According to Feynman's solution, what matters for a working Faraday cage is the proximity of the wires. Roughly, the depth into the cage at which it provides the needed field suppression drops exponentially as the wires move closer together. It turns out this isn't right: fields decay only linearly with wire spacing. What really matters is the thickness of the wires: the suppression does scale exponentially with that.

In practice, this explains a lot of open mysteries, like why your cell phone works inside an elevator, but not inside an underground parking garage. Elevators, under the old theory, should have been pretty good Faraday cages; how do the radio signals, which are just EM fields, get out? It turns out they aren't very good Faraday cages at all. Likewise, garages don't tend to have deliberate EM shielding on them, but they do have lots of rebar, and windows which are often grated. Put those together and the new theory tells you that you have a great Faraday cage.

Also in practice, this team now has a good method for calculating how Faraday cages will actually work ahead of time. It's not rocket science; it's simply solving the differential equations of electrodynamics for a cage. You can see some of the results in pictures below, where the density of lines indicates the field strength. (In all of those pictures, an EM source is to the right of the cage)

The moral of this story: if everyone assumes that there's a good theory for something, but nobody can actually find it worked out in detail, there's a good chance that there actually isn't one.

Via +rone 
Add a comment...

Post has attachment
Add a comment...

Post has attachment
Add a comment...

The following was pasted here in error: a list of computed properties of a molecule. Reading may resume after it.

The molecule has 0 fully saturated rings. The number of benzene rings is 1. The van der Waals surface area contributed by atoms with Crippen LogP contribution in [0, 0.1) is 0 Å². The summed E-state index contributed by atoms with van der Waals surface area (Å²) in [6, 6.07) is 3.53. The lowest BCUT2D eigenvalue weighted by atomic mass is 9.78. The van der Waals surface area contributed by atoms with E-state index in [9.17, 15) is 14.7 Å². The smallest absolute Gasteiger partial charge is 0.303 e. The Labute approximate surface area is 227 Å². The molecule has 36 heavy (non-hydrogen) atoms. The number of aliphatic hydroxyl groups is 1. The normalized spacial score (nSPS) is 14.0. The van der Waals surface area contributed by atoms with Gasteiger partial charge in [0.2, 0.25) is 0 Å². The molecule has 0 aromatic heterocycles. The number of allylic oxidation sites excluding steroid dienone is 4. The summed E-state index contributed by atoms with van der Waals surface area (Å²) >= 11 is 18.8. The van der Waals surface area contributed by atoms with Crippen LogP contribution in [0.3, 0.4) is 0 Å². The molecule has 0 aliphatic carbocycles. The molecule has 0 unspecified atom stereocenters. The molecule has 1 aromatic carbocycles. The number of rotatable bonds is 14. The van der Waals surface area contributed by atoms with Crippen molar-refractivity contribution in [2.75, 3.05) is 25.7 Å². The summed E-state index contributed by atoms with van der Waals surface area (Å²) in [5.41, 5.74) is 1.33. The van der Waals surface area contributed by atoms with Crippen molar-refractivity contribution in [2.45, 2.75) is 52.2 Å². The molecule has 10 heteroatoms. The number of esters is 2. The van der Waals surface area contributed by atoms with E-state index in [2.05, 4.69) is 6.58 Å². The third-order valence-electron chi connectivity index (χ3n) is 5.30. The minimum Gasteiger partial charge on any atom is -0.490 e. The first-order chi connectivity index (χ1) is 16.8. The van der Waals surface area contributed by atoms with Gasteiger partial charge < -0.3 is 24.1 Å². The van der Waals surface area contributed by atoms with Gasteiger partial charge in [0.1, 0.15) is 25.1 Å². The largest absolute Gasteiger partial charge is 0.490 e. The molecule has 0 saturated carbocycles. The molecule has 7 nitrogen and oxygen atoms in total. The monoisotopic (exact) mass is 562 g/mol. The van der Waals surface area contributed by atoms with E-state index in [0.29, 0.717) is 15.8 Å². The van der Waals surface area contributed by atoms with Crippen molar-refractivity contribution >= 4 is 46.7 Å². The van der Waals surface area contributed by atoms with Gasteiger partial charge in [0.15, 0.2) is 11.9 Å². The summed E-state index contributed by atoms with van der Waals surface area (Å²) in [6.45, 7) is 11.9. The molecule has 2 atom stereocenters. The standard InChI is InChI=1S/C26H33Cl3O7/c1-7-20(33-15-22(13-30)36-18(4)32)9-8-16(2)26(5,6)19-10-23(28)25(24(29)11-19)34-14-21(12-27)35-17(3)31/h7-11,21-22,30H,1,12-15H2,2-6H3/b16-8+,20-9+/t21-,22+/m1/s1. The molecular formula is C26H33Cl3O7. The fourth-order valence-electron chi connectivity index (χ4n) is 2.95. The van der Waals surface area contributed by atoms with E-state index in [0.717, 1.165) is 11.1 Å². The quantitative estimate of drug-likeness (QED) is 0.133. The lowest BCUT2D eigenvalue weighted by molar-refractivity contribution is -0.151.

Post has shared content
Dévs, designers... Humanoid organise un hackaton autour des chatbots. Un HTC Vive en jeu 👉 http://buff.ly/29pp3a4
Photo
Add a comment...

Post has shared content
I'm surprised it took me this long to notice it, but:

The #DAESH (IS, #ISIS, whatever you wanna call them) flag? It has an egregiously flagrant mistake (to Arab readers):

It says:
"الله رسول محمد "

Meaning "God, Mohammad's messenger".

That's so wrong on such a great level it's not even funny. Further more, it demonstrates that DAESH are not a Muslim group. Or probably even middle eastern, for that matter.

Because if they were, someone would have told them it's supposed to be:
"محمد رسول الله"

Or: "Mohammad, messenger of God".

As in: "There is no God but god, and Muhammad is the messenger of God"? You know, the core tenet of Islam? The one we pledge to? The one some people are presuming DAESH to be doing?

It's like whomever's actually behind DAESH hired the same team as Battlefield 3, who committed the same error of not verifying their translation before shipping their stupid, stupid crap.

If you needed any one tiny proof that DAESH is neither Muslim nor Arabic, this is pretty much what you need to look at.

Because the only people who firmly believe in the "God is Mohammad's messenger" narrative are reich-wing white supremacists.
Add a comment...
Wait while more posts are being loaded